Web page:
Science

Sea levels may rise much faster than previously estimated, swamping coastal cities

Sea levels may rise much faster than previously estimated, swamping coastal cities”

Experts surveyed by the study authors estimate that, if emissions continue on their current trajectory, accelerated ice melt in Greenland and Antarctica could contribute to rises of 2 meters and lead to the displacement of almost 200 million of people.

If climate-changing emissions continue largely unchecked, more than 187 million people may be forced from their homes due to the deluge of water, according to the study, published Monday in the journal Proceedings of the US National Academy of Sciences.

New predictions: In 2013, the Intergovernmental Panel on Climate Change predicted sea levels around the world would rise by between 52cm and 98cm by 2100.

In the most extreme case, about 1.79 million square kilometers-an area the size of Libya-of land could be lost to the sea. Large swathes of Bangladesh would be very hard for people to continue to live in.

A team of global scientists used a technique called structured expert judgment to ask 22 ice sheet experts to estimate plausible ranges for future sea level rises. Major global cities, including London, New York and Shanghai would be under threat.

"To put this into perspective, the Syrian refugee crisis resulted in about a million refugees coming into Europe", said Prof Bamber. "This new study looks at a broader range of results, covering 5-95 percent of the estimates".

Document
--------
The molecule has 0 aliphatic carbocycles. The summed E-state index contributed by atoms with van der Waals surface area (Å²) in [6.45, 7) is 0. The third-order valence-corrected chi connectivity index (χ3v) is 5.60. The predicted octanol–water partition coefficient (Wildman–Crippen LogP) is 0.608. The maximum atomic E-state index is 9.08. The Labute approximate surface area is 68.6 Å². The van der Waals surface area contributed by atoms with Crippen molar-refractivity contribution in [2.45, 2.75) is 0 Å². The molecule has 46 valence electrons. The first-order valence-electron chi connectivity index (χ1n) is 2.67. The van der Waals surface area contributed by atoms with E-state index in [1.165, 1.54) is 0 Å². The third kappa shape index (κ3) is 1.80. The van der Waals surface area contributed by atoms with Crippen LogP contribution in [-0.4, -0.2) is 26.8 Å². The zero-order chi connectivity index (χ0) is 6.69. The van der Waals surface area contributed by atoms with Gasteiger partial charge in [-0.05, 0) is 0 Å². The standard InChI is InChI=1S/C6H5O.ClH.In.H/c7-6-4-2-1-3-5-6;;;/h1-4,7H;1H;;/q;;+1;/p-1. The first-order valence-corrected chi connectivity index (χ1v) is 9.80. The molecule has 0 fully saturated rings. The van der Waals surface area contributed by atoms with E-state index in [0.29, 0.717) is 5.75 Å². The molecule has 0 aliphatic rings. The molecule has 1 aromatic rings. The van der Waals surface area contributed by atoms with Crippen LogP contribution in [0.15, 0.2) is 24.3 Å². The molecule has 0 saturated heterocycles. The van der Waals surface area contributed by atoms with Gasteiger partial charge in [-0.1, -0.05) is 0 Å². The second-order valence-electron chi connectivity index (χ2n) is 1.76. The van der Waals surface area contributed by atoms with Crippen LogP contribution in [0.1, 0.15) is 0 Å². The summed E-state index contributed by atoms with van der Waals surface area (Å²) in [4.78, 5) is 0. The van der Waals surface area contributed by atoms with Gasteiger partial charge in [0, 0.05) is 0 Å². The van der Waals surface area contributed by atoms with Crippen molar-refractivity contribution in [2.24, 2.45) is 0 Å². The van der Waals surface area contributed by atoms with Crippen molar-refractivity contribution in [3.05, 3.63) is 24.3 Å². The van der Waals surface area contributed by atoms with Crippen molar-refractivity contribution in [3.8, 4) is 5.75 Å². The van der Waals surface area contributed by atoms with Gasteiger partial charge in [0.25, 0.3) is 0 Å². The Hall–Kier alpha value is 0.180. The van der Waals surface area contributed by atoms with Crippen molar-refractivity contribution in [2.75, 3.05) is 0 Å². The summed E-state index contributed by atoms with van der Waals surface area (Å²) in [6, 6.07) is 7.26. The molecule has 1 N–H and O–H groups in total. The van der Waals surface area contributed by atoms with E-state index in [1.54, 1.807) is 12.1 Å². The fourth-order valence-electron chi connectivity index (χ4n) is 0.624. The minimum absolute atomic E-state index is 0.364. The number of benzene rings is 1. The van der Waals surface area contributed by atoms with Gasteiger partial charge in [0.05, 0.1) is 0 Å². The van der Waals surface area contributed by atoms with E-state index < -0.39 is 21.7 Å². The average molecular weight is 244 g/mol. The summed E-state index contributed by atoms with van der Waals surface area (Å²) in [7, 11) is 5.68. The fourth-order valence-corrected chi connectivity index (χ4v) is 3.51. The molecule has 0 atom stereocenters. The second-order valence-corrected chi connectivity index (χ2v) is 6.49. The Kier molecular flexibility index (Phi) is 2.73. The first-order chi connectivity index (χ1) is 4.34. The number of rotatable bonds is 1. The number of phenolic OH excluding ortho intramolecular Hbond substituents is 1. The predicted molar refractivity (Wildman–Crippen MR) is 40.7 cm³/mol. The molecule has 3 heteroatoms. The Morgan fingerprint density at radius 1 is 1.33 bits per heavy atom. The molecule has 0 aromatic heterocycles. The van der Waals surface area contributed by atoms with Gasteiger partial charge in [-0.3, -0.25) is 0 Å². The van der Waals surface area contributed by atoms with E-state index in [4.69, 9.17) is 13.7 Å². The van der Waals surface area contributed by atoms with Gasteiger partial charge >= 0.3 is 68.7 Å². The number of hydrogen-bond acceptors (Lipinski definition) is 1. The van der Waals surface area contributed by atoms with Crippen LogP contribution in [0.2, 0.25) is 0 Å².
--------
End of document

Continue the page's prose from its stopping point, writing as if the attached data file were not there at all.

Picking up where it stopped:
The SEJ process provided an opportunity for experts to discuss their scientific rationales for the quantitative judgments they make on uncertainties relating to future ice sheet contributions to sea level.

The new study looks at estimates of what could happen in the 5 to 95 percent range of events, whereas the 2013 United Nations report looked at the 17 to 83 percent range and expects temperatures to rise 2 degrees Celsius.

Such a situation would be "catastrophic", the authors of the study warn.

"The experts we assessed found a pretty significant chance of "black swan" outcomes leading to extremely high levels of rise". The IPCC released a special report last October that warned the worldwide community had only about 12 years left to prevent climate catastrophe, but that report did not include updated projects for sea level rise.

Kopp is a professor at Rutgers University-New Brunswick and a lead author of the IPCC's Sixth Assessment Report, set for publication in 2021.

The findings suggest coastal communities should not rule out the possibility of 21st century sea level rise in excess of two metres when developing adaptation strategies.

While a rise of 5 degree Celsius would be considered scientifically unlikely, the study's lead author, Jonathan Bamber, told the BBC that it's important to look at the lower values because there is statistical significance to it.



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